“We have a special interest in obtaining representative samples from silos and stores full of malting barley, so that we can accurately assess their recovery from dormancy before being dispatched to maltster customers.”

Ian Cox, Innovate UK’s Agri-Tech Centre Policy Lead said:

“Innovate UK is pleased to have been able to support this innovative and exciting project. It has the potential to deliver significant impact in terms of improving food safety and security as well as helping to reduce global greenhouse gas emissions. “

In this video, the project partners explain the technology and project impact:

More information

For further information or interviews, please contact Jane Smernicki, Agri-EPI Centre Communications Manager on 07985 691 765 or jane.smernicki@agri-epcentre.com.

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Agri-EPI supports ground-breaking project Hands Free Farm

Agri-EPI Centre is project managing the innovative Hands Free Farm project at Harper Adams University. Hands Free Farm is the follow-on to the famous Hands Free Hectare project started in 2016 by Harpers Adams and Precision Decisions with the aim to be the first in the world to grow, tend and harvest a crop without operators in the driving seats or agronomists on the ground. The automation farm project has been taken through two successful cropping cycles and won a number of awards, including the prestigious BBC Food and Farming Future Food Award.

Now, thanks to funding from Innovate UK, the project has evolved into Hands Free Farm, a three-year-long project, run by Harper Adams and Precision Decisions and the UK division of Australian precision agriculture specialist Farmscan AG.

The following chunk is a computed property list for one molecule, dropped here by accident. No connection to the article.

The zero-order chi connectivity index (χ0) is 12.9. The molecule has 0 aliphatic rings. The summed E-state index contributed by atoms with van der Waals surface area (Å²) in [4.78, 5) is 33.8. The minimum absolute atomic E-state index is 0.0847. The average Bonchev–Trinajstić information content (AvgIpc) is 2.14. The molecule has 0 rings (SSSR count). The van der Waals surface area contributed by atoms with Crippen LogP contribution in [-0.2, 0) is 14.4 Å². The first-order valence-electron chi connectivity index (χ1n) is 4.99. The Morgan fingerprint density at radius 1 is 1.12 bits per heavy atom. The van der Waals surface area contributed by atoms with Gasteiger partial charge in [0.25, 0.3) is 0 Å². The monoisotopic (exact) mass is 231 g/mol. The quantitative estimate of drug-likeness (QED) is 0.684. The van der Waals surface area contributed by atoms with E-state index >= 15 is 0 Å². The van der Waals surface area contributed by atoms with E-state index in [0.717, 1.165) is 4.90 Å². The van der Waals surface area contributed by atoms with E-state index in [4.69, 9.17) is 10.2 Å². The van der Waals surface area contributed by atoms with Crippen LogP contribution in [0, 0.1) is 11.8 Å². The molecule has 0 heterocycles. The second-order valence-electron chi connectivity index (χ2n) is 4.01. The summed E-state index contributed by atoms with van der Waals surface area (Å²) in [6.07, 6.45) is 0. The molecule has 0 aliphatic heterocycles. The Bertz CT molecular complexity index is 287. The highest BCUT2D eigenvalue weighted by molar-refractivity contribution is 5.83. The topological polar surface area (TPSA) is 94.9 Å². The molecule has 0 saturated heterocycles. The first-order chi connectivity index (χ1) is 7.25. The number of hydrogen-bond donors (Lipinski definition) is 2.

The project has just got underway and is based at Harper Adams’ campus in Shropshire. Agri-EPI Centre is providing the team with project management support and development space at its Midlands Agri-Tech Innovation Hub, located on the university’s campus.

Les Hurdiss, Manager of Agri-EPI’s Midlands Hub, said: “Hands Free Farm is a fantastic, ground breaking project which is truly innovative in taking farming into a new era. We are very proud that the project will be developed in our Midlands Agri-Tech Innovation Hub. Robotics and automation are at the forefront of the current transformation of agriculture and Hands Free Farm is one of several projects in which Agri-EPI is involved which are advancing this exciting area.”

Jonathan Gill, Harper Adams Mechatronics Researcher said: “This time, we’re planning to grow three different combinable crops across 35 hectares.

“We’re moving past the feasibility study which the hectare provided us with, to now a vision of the future of farming.

“We want to prove the capability and ability of these systems in reducing the levels of soil compaction and precision application.”

Kit Franklin, Harper Adams Senior Agricultural Engineering Lecturer, said: “We want the farm to become a testbed for agricultural innovation. Once the farm’s established, we’ll be encouraging companies to come and test and evaluate their technologies.”

Stay informed

Keep up to date with the latest impact and results of our work, plus, news, innovation and approaches across the sector. Read our latest news and Agri-EPI blogs.